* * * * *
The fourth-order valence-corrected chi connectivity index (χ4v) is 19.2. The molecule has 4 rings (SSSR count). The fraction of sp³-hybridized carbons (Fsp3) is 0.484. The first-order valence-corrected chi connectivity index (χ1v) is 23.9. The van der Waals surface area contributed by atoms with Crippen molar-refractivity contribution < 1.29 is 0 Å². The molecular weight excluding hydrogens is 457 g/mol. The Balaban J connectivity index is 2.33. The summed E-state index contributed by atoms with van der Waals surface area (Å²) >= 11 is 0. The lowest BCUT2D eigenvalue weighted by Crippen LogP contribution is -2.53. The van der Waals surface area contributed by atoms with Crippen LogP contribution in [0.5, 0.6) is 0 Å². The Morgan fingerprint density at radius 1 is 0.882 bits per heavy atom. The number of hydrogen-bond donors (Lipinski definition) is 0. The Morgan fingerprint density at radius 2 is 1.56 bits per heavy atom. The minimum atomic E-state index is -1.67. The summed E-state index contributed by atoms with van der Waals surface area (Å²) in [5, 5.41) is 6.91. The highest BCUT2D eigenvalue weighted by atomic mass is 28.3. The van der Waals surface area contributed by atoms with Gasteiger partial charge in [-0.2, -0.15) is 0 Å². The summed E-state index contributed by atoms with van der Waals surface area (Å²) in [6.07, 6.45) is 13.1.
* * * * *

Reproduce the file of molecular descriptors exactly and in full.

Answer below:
The fourth-order valence-corrected chi connectivity index (χ4v) is 19.2. The molecule has 4 rings (SSSR count). The fraction of sp³-hybridized carbons (Fsp3) is 0.484. The first-order valence-corrected chi connectivity index (χ1v) is 23.9. The van der Waals surface area contributed by atoms with Crippen molar-refractivity contribution < 1.29 is 0 Å². The molecular weight excluding hydrogens is 457 g/mol. The Balaban J connectivity index is 2.33. The summed E-state index contributed by atoms with van der Waals surface area (Å²) >= 11 is 0. The lowest BCUT2D eigenvalue weighted by Crippen LogP contribution is -2.53. The van der Waals surface area contributed by atoms with Crippen LogP contribution in [0.5, 0.6) is 0 Å². The Morgan fingerprint density at radius 1 is 0.882 bits per heavy atom. The number of hydrogen-bond donors (Lipinski definition) is 0. The Morgan fingerprint density at radius 2 is 1.56 bits per heavy atom. The minimum atomic E-state index is -1.67. The summed E-state index contributed by atoms with van der Waals surface area (Å²) in [5, 5.41) is 6.91. The highest BCUT2D eigenvalue weighted by atomic mass is 28.3. The van der Waals surface area contributed by atoms with Gasteiger partial charge in [-0.2, -0.15) is 0 Å². The summed E-state index contributed by atoms with van der Waals surface area (Å²) in [6.07, 6.45) is 13.1.